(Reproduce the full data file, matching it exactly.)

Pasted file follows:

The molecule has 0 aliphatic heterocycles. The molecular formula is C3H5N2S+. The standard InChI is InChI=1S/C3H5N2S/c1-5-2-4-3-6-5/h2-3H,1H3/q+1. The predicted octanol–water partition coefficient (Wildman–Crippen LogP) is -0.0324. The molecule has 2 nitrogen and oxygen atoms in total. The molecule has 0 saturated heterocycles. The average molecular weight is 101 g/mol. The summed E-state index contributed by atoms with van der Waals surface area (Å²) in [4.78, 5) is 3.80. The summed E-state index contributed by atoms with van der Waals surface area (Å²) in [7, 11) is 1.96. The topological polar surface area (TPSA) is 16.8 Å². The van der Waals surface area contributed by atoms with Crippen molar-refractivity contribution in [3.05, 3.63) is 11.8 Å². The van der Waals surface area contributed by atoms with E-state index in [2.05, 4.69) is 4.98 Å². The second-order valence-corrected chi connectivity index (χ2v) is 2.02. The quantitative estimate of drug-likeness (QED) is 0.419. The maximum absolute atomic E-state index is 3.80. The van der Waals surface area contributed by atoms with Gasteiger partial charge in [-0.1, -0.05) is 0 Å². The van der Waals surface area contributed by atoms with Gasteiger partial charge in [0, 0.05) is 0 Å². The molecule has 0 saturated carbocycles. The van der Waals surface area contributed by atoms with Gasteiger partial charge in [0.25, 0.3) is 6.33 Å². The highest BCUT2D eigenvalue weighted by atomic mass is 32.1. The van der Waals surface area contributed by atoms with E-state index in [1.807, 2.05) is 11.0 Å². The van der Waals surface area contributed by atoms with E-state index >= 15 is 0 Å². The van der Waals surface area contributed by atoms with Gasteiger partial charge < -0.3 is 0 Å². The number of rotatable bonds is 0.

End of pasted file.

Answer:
The molecule has 0 aliphatic heterocycles. The molecular formula is C3H5N2S+. The standard InChI is InChI=1S/C3H5N2S/c1-5-2-4-3-6-5/h2-3H,1H3/q+1. The predicted octanol–water partition coefficient (Wildman–Crippen LogP) is -0.0324. The molecule has 2 nitrogen and oxygen atoms in total. The molecule has 0 saturated heterocycles. The average molecular weight is 101 g/mol. The summed E-state index contributed by atoms with van der Waals surface area (Å²) in [4.78, 5) is 3.80. The summed E-state index contributed by atoms with van der Waals surface area (Å²) in [7, 11) is 1.96. The topological polar surface area (TPSA) is 16.8 Å². The van der Waals surface area contributed by atoms with Crippen molar-refractivity contribution in [3.05, 3.63) is 11.8 Å². The van der Waals surface area contributed by atoms with E-state index in [2.05, 4.69) is 4.98 Å². The second-order valence-corrected chi connectivity index (χ2v) is 2.02. The quantitative estimate of drug-likeness (QED) is 0.419. The maximum absolute atomic E-state index is 3.80. The van der Waals surface area contributed by atoms with Gasteiger partial charge in [-0.1, -0.05) is 0 Å². The van der Waals surface area contributed by atoms with Gasteiger partial charge in [0, 0.05) is 0 Å². The molecule has 0 saturated carbocycles. The van der Waals surface area contributed by atoms with Gasteiger partial charge in [0.25, 0.3) is 6.33 Å². The highest BCUT2D eigenvalue weighted by atomic mass is 32.1. The van der Waals surface area contributed by atoms with E-state index in [1.807, 2.05) is 11.0 Å². The van der Waals surface area contributed by atoms with E-state index >= 15 is 0 Å². The van der Waals surface area contributed by atoms with Gasteiger partial charge < -0.3 is 0 Å². The number of rotatable bonds is 0.